In more than four decades as a federal judge, Richard Matsch built a reputation for his brusque bearing and self-imposed social isolation. But his public persona belied a complex personality. Lawyers knew Matsch for his quick temper in court, but for more than 40 years he regretted sharp words he said to a lawyer early in his judicial career. He worked hard to conceal his emotions, calling it part of the discipline of a judge’s role as a neutral arbiter. But he got defensive when characterized as unemotional.
Matsch was notoriously private, believing judges have a duty to draw a strict line between their professional and personal lives. He rarely socialized with lawyers or even other judges. But he revealed the intricacy of his personality and philosophies in a series of interviews for the 10th Circuit Historical Society, less than a year before his death on May 26.
Retired federal bankruptcy court Judge A. Bruce Campbell interviewed Matsch. He said the prospect intimidated him, given that Matsch wasn’t known for warm fuzziness. The late judge opened up about his life, career and philosophies more than Campbell ever expected, though, and allowed virtually everything in their conversations to be published. The resulting transcript is nearly 250 pages.
And Matsch continued to surprise Campbell throughout their hours of interviews. Matsch worked to appear emotionally neutral on the bench, which he called “part of the discipline” of keeping the judicial process fair. But he bristled at the characterization he was unemotional.
“It took tremendous discipline when [he] heard about the children in the day care center who were blown up in that bombing … to not cry, to control himself,” Campbell said, referring to Matsch’s presiding over the Oklahoma City bombing trials. “It was a real exercise in discipline.”
Matsch told Campbell he also struggled with handing down sentences he thought were unjust and would be destructive for the person’s life. “And when I came off the bench, I would be near tears because I did it to them,” Matsch said.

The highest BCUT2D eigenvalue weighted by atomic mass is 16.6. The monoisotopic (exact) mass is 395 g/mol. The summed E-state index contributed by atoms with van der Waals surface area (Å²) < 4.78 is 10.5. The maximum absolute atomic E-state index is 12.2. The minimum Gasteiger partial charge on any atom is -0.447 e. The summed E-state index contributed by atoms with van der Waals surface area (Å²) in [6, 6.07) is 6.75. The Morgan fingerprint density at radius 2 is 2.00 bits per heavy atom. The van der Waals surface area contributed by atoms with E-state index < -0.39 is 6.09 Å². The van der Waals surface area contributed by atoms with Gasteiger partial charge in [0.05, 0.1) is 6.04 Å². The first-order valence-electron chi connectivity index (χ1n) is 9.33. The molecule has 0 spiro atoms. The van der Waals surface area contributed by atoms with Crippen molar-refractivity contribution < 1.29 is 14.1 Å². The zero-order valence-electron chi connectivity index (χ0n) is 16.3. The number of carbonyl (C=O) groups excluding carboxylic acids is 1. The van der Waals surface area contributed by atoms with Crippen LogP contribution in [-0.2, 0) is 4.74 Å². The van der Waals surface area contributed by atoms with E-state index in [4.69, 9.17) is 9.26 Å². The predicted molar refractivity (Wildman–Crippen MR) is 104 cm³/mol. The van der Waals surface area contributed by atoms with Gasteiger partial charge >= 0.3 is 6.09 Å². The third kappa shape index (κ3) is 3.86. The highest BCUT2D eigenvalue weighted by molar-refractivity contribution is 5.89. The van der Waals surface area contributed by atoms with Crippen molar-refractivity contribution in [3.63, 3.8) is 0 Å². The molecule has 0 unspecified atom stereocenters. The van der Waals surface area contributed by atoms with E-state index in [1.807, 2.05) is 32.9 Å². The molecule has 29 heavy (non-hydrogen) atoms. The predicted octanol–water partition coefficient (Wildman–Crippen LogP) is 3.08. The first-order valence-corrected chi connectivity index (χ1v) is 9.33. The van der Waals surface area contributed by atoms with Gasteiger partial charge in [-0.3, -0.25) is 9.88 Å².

Any lawyer who had a case assigned to Matsch has a story to tell about his brusque demeanor and his strict affinity for procedure. But Matsch believed he mellowed later in his career, and he opened up about regretting for decades something demeaning he said to a lawyer about his case.
“I don’t remember what it was about. I was irritated that he brought it. And in talking with him at this social event, having a drink, I referred to his case as a little piss-ant case,” Matsch told Campbell. “And he took me on about that right there, which was good. But that’s a terrible thing to say about a case. And, you know, it’s the worst thing I’ve ever said. Maybe not the worst, but it’s something that I’ve regretted even to this day, and that’s maybe, you know, from 1975 or so, when I first started.”
His views on the role of jurists made him critical of judges who sought out attention. In his conversations with Campbell, Matsch took to task everything from Supreme Court justices writing books to investiture ceremonies that focus on praising new judges.
“The worst offenders are the Supreme Court justices. And I think when you look at Justice Scalia and his constant going over to the Federalist Society and writing for the press, and now we have Justice Ginsburg being an icon in books,” Matsch told Campbll. “They’re not supposed to be doing that.”
When asked if he thought some federal judges may feel comfortable with maintaining a public profile because their lifetime appointment insulates them from political retribution, Campbell admitted he hadn’t thought about it that way. But he said Matsch likely saw a weighty responsibility inherent in the unique protection of a lifetime appointment.
“Matsch would say that’s a big deal … that isolation from political retribution when you’re doing your job. That’s very delicate,” Campbell said. “I think maybe Matsch in his neutrality was saying, judges shouldn’t take the luxury of shooting off at the mouth in political issues beyond what they’ve got presented in the courtroom, not that they’re forced to take because they’re presented in a dispute.”
Campbell said he tried to get Matsch talking about how political Supreme Court appointments have become. His conversations with Matsch took place during September and October last year, in the thicket of the confirmation process for Justice Brett Kavanaugh. Campbell expected Matsch to decry the process’s politicization. But Matsch’s answer threw him:
“I believe that the political process is important because … we lose I think the view that the Constitution starts with ‘We the People,’ and the people’s opportunity to have a role through their representatives … in who becomes a judge.”
More than four decades of deliberate social isolation had to have made a heavy load of emotions for Matsch to have carried around by himself. Campbell said during their series of interviews, Matsch likely was explaining some things to himself as much as to Campbell. “He said to me at one point, ‘I’m really glad that we’ve done this. We’ve talked about some things that I probably should’ve talked about with my family years ago.’ We didn’t pry into intimate personal [things], but I don’t think he probably had much discourse with anyone about his view of his job.”